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tion does not grant any interest in the land; It, however, the offer is accepted by the other neither is it a contract for its sale. The owner party in good faith, and such acceptance comsimply parts with his right to dispose of it for municated to the owner before it is witha limited period. It is a unilateral contract drawn, the owner is bound to make a conveyand binding only upon the property owner ance, and the want of a consideration for the who has signed it. The holder of the option option is no excuse, for the acceptance of the is under no obligations to purchase the land. offer to sell completes a contract of sale of Before a sale, or a contract of sale, can re the property. When the option is granted sult, the bolder of the option must exercise by an instrument under seal, it has been beld his privilege, notify the owner of bis election in a number of cases that, as the seal imports to purchase, and tender payment of the pur a consideration, the property owner cannot chase price and performance of all conditions contradict the writing and show by parol that precedent.?

in fact the option was given without considFormal Requisites. The option must be eration. This rule is denied in other cases. in writing and signed by the owner of the land In leases it is sometimes provided that the or bis authorized agent, the contract being lessee shall have the right to purchase the within the statute of frauds. It is not per se property for a fixed sum at the expiration, or fatal to the validity of an option that it is si during the term of, the lease.

In such cases lent as to the length of time during which it the lessee's covenant to pay rent is alone a shall run. If a consideration is present it sufficient consideration for the option. It is will remain open for a reasonable time." presumed that his agreement to pay rent is

Consideration.-An option, like all other not merely for the use of the premises, but is contracts, requires a consideration to support for the privilege of purchase as well, and a it. If no consideration is present, a writing special or additional consideration for the opalthough in the form of an option is not a tion need not be present. Every extension contract, but a mere offer to sell," which may of the time of an option (although the option be withdrawn by the owner at any time befure it has been accepted by the other party. 17, 24 Par. Rep. 695; Litz v. Goosling, 93 Ky. 185, 19 S.

W. R p. 527; Weaver v. Burr, 31 W. Va. 736, 8 $. E.

Rep. 743; Larmon v. Jordan, 56 III. 201; Gordon v. Dar 1 Ide v. Leiser, 10 Mont. 5, p. 11, 21 Am. St. Rep. 17, nell, 5 Colo. 302; Bradford v. Foster, 87 Teon. 4, 9 S. W. 24 Pac. Rep. 693; Gustin v. School District, 94 Mich. Rep. 195; Houghwout v. Boisaubin, 18 N. J. Eg. 315; 502, 34 Am. St. Rep. 361; Richardson v. Hardwick, Bean v. Burbank, 16 Me. 458, 33 Am. Dec. 681; John. 106 U. S. 252; Bostwick v. Hess, 80 III, 138; son v. Trippe, 33 Fed. Rep. 530; Burnet v. Bisco, 4 Mers v. Franklin Insurance Co., 68 Mo. 127. "A Johns. (N. Y.) 235; Mers v. Franklin Insurance Co., present conveyance of lands is an executed contract. 68 Mo. 127; Perkins v. Hadsell, 50 III. 216; Dickinson An agreement to sell is an executory contract. The v. Dodds, L. R. 2 Ch. Div. 463; Borst v. Simpson, 90 sale of an option is an executed contract. That is to Ala. 373, 7 Soutb. Rep. 811; Copner v. Renneker, 25 S. say, the lands are not sold. The contract is not ex Car. 514; Easton v. Millington, 105 Cal. 49, 38 Pac. ecuted as to them, but the option is as completely Rep. 509. sold and transferred in præsenti as a piece of personal 7 Guyer v. Warren, 175 Il. 328, 51 N. E. Rep. 580; property instantly delivered on payment of the Perkins v. Hadsell, 50 [II. 216, Claancbi v. Branstat. price.” Ide v. Leiser, 10 Mont. 5, pages 11 and 12. ter, 81 Cal. 249; Houghwout v. Boisaubin, 18 N. J. Eq.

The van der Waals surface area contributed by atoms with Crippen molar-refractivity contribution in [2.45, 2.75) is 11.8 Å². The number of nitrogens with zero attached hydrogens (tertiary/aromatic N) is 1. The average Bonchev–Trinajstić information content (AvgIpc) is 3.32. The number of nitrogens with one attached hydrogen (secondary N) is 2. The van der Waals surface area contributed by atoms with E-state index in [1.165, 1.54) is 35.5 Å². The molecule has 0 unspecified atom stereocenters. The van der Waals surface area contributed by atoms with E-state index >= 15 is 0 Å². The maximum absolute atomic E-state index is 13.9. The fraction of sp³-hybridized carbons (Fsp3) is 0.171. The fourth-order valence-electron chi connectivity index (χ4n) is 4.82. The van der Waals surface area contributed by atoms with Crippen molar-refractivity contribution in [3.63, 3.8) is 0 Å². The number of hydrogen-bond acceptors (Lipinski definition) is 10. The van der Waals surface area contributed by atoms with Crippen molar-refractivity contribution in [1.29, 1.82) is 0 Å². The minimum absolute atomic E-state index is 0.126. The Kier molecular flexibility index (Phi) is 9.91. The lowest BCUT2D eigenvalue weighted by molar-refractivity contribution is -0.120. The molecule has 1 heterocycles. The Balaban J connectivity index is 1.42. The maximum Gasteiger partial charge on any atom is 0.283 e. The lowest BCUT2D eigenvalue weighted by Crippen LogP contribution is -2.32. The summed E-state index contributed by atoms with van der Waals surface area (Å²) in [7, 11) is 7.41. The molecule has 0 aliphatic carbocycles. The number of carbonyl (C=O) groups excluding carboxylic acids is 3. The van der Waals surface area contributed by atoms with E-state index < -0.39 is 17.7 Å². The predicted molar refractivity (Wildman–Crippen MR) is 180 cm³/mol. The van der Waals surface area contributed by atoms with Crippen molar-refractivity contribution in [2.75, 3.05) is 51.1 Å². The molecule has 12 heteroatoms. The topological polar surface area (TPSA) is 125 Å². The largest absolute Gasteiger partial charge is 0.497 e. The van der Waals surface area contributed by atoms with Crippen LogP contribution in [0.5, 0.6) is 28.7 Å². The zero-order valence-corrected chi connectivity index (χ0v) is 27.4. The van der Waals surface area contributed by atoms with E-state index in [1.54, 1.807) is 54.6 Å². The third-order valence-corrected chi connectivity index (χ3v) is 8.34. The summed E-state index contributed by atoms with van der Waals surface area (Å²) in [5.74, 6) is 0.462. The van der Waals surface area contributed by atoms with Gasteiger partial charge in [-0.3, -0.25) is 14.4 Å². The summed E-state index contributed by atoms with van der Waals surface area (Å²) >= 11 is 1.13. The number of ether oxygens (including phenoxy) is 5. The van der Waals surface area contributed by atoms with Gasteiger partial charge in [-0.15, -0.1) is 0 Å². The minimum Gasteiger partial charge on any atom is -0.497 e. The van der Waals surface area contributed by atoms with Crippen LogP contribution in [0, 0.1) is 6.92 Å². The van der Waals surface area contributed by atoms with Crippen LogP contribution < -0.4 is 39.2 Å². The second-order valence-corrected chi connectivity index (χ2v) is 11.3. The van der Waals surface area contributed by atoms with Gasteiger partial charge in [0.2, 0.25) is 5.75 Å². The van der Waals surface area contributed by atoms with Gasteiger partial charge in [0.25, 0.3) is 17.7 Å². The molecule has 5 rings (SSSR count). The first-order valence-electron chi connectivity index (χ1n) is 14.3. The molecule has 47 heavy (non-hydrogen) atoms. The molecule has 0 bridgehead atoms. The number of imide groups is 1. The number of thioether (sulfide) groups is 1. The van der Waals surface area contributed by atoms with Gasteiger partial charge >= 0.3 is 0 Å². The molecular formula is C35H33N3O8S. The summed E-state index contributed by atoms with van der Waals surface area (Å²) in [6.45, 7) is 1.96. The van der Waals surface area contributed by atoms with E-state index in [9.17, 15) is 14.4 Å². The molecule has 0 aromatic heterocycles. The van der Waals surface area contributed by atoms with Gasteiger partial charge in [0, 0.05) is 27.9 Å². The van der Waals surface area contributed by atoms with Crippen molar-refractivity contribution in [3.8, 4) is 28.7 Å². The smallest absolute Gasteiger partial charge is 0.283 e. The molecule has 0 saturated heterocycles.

2 Graybill v. Brugb, 89 Va. 895, 37 Am. Rep. 894, 17 315.; Ide v. Leiser, 10 Mont. 5, 24 Am. St. Rep. 17, 24 S. E. Rep. 558; Burnet v. Bisco, 4 Jobos. (N. Y.) 235; Pac. Rep. 695; Wall v. Ry. Co., 86 Wis. 48, 56 N. W. Faulkner v. Hebard, 26 Vt. 452; Litz v. Goosling, 93 Rep. 367; House v. Jackson, 24 Oreg. 89, 32 Pac. Rep. ky. 185, 19 S. W. Rep. 527; Weaver v. Burr, 31 W. Va. 1027; Boston & Maine R. R. Co. v. Bartlett, 3 Cush. 736, 8 S. E. Rep. 743; Potts v. Whitehead, 20 N. J. Eq. (Mass.) 224; Yerkes v. Ricbards, 153 Pa. St. 646, 34 55; Barrett v. McAllister, 33 W. Va. 738, 12 S. E. Rep. Am. St. Rep. 721, 26 Atl. Rep. 221; Goodpaster v. 1106.

Porter, 11 Iowa, 161 3 Coleman v. Applegarth, 68 Md. 21, 6 Am. $t. Rep. 8 Willard v. Tayloe, 8 Wall. (U. S.) 557; O'Brien v. 417, 11 Atl. Rep. 284,

Burland, 166 Mass. 481, 44 N. E. Rep. 602; Guyer v. 4 Kellow v. Jory, 141 Pa. St. 144, 21 Atl. Rep. 522; Warren, 176 Ill. 328, 51 N. E. Rep. 580; Hayes v. Hanly v. Watterson, 39 W. Va. 214, 19 S. E. Rep. 536; O'Brien, 149 Ill. 403, 37 N. E. Rep. 78; Faulkner v. Vassault v. Edwards, 43 Cal. 459; Larmon v. Jordan, Hebard, 26 Vt. 452; Weaver v. Burr, 31 W. Va. 736 56 III. 201.

(738), 8 S. E. Rep. 743. & Weaver v. Burr, 31 W. Va. 736, 8 S. E. Rep. 743; 9 Graybill v. Brugb, 89 Va. 895, 37 Am. Rep. 894, 17 Ide v. Leiser, 10 Mont. 5, 24 Am. St. Rep. 17, 24 Pac. S. E. Rep. 558; Gordon v. Darnell, 5 Colo. 302. Rep. 695; Gordon v. Darnell, 5 Colo. 302; Litz v. Goos 10 House v. Jackson, 24 Oreg. 89, 32 Pac. Rep. 1027; ling, 93 Ky. 135, 19 S. W. Rep. 527; Faulkner v. Hebard, Schroeder v. Gemeinder, 10 Nev. 356; Herman v. Bab. 26. Vt. 452; Burnet v. Bisco, 4 Johns. (N. Y.) 235. cock, 103 Ind. 461; Souffrain v. McDonald, 27 Ind. 269;

6 Boston & Maine R. R. Co. v. Bartlett, 8 Cush. DeRutte v. Muldrow, 16 Cal. 503; Hawralty v. War(Mass.) 224; Ide v. Leiser, 10 Mont. 5, 24 Am. St. Rep ren, 18 N. J. Eq. 124, 90 Am. Dec. 613; Hayes v.